Moving to some of the other aspects of the game, in terms of the atmosphere, I have to give props to the USC faithful in Columbia. While the announced 18,000 people didn’t arrive until tip-off and there were full sections left empty in the upper-level of the venue, those that showed up made a strong impact on the game. During key moments, the fans made life difficult for the visiting Wildcats and gave confidence to the Gamecock players. As the venue grew louder, the comeback efforts grew stronger. (As a side note, there were also a few hundred Kentucky fans sporting blue and white, as well, so props to the BBN for doing their part.)

As for the city itself, for those that haven’t been to Columbia for a game, I highly recommend it. The campus is beautiful, weather is nice, and the facilities for both basketball and football are impressive.

The only thing I don’t recommend about the trip is giving up a 14-point lead in the second half and a 30-foot bank shot to lose at the buzzer.

On that note, we move on…

Rhyne Howard leads Kentucky WBB to another big win

Another day, another massive victory for Matthew Mitchell and the Kentucky women’s basketball program. And once again, we have superstar guard Rhyne Howard to thank for that.

In No. 11 Kentucky’s 76-54 victory over No. 12 Texas A&M at home, the super sophomore managed 24 points on 9-19 shooting and 3-10 from three to go with 11 rebounds, four assists, two blocks, one steal, and just one turnover in 29 minutes.

Outside of Howard, Sabrina Haines finished with 15 points, five rebounds, and three assists in the victory, while Blair Green tied her career-high with 13 points on 5-8 shooting.

In the team’s fourth consecutive victory, the Wildcats shot 49 percent from the floor and 44 percent from deep while outrebounding the Aggies, 33-29. Kentucky held A&M to just 37 percent shooting and forced them into 14 turnovers.

For the full game breakdown, check out Zack Geoghegan’s full recap from last night below:

RECAP: Howard and Green Lead No. 11 UK Hoops to 4th Straight Win

Housekeeping notes for the weekend and moving forward

As this post goes live, I will be in the air on my way to Springfield, MA to cover the HoopHall Classic featuring UK signees Terrence Clarke, BJ Boston, Devin Askew, and Lance Ware, major targets such as Jonathan Kuminga and Cliff Omoruyi, and former targets such as Cade Cunningham and Sharife Cooper, among others.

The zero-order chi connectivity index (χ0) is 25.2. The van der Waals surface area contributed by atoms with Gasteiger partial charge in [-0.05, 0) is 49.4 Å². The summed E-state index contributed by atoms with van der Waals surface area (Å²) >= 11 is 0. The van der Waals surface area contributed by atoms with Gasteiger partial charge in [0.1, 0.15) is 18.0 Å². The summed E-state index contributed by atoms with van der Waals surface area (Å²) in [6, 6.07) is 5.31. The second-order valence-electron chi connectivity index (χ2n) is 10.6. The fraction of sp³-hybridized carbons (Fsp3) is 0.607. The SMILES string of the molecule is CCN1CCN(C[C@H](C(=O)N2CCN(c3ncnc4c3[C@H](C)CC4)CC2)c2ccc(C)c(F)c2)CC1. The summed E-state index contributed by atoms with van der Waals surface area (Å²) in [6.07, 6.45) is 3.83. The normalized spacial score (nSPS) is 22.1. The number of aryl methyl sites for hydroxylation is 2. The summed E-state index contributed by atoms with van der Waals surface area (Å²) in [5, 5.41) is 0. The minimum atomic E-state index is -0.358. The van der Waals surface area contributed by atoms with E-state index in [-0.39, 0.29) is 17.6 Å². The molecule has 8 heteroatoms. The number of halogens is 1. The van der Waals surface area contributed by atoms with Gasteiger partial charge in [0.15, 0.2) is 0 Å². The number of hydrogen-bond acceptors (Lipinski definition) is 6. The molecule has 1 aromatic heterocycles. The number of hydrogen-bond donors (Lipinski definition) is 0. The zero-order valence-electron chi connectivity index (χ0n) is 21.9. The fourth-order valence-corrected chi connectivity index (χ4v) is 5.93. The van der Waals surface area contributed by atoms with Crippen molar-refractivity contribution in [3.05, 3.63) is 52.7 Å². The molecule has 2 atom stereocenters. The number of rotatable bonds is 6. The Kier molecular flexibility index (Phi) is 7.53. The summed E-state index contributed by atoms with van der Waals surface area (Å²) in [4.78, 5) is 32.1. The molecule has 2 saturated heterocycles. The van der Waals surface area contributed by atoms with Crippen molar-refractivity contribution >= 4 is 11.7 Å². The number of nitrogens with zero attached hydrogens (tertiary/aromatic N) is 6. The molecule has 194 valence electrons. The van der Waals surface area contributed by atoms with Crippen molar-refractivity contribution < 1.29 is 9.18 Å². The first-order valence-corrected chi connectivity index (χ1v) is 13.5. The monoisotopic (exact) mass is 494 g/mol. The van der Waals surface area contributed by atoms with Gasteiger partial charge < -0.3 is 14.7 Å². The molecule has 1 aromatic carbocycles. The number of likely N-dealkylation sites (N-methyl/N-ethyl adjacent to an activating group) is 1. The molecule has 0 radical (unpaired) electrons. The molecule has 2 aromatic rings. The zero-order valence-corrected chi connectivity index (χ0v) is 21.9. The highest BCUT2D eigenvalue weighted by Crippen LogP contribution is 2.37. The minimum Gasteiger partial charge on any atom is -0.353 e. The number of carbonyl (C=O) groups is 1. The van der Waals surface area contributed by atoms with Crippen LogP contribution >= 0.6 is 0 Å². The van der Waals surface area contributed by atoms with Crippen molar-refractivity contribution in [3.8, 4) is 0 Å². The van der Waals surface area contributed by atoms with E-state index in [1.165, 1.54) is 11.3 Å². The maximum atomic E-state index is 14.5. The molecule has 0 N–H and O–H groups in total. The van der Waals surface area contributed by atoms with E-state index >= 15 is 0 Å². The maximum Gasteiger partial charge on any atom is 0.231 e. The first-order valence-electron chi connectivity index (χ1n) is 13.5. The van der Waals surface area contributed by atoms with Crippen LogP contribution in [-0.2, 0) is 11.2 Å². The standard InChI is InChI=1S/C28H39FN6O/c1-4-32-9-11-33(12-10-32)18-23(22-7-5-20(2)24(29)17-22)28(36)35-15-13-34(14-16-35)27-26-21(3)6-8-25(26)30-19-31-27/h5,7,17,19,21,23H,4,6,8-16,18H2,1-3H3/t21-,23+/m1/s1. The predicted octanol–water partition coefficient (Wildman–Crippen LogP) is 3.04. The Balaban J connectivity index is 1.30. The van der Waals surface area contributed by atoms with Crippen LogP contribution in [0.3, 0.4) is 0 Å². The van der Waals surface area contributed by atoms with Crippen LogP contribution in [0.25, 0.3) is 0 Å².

From there, if all goes as planned, I will be driving to Boston to cover the Celtics vs. Grizzlies game on Wednesday evening, followed by a trip to Brewster Academy in Wolfeboro, NH on Thursday to do a recruiting profile on Terrence Clarke. As I stay busy in the *checks notes* 18-degree weather in the northeast, be on the lookout for some interesting content on the site over the next week or two.

Meanwhile, Nick Roush will be in Fayetteville covering Kentucky’s upcoming road matchup against the Arkansas Razorbacks. Hopefully he brings better road luck than I did in Columbia.

Should be a fun time.

KSR in an hour

This morning, Matt Jones, Ryan Lemond, Drew Franklin, and Shannon the Dude are LIVE from Barleycorn’s in Cold Spring. There, the KSR crew will move on from Kentucky’s loss in Columbia, preview the team’s upcoming trip to Arkansas, and give away UK vs. Georgia lower-level tickets.

10 a.m. to noon. You won’t want to miss it.

Article written by Jack Pilgrim

Follow me on Twitter: @JackPilgrimKSR

7 Comments for Today on KSR: Final takeaways from Kentucky’s trip to Columbia



  1. runningunnin.454
    9:40 am January 17, 2020 Permalink

    No reason to give up on the team at this point, I agree; however, the frustration comes from losing to an 8-7 SEC cellar dweller that had lost their previous three games…including Stetson that had lost their previous four games.



  2. BowdenQB4ever
    9:49 am January 17, 2020 Permalink

    I can’t imagine spending any time worrying about that game. They’re 18/19 year old kids who may or may not be ready by March. Move on to worrying about the grown men cheating on baseball games like the rest of us.



  3. JT55
    10:04 am January 17, 2020 Permalink

    This team just isn’t very good. I fully expect them to drop another on Sat.



    • 2andToodleLoo
      10:27 am January 17, 2020 Permalink

      It’s the USC loss COMBINED with Evansville and Utah that cause the frustration. But oh well. Life and the season march on.



  4. JATR4
    11:43 am January 17, 2020 Permalink

    Hagans appears to be playing “hero” ball to enhance his draft status. Can’t anyone design some plays to get Quickley more shots? Hagans took an ill-advised three from the top of the key that led to a basket at the other end. RUN back on defense; too many players lope along and have no idea where the ball is e.g. Sestina.



    • CrystalBall
      11:48 am January 17, 2020 Permalink

      They have plays to get Quickley the open shot. Same plays they ran for Herro, Murray, Booker, Monk, and others.



  5. mcp157
    7:47 pm January 17, 2020 Permalink

    I just wish Boogie would have been next to that South Carolina fan, instead of Hagans, when that punk started mimicking Hagans.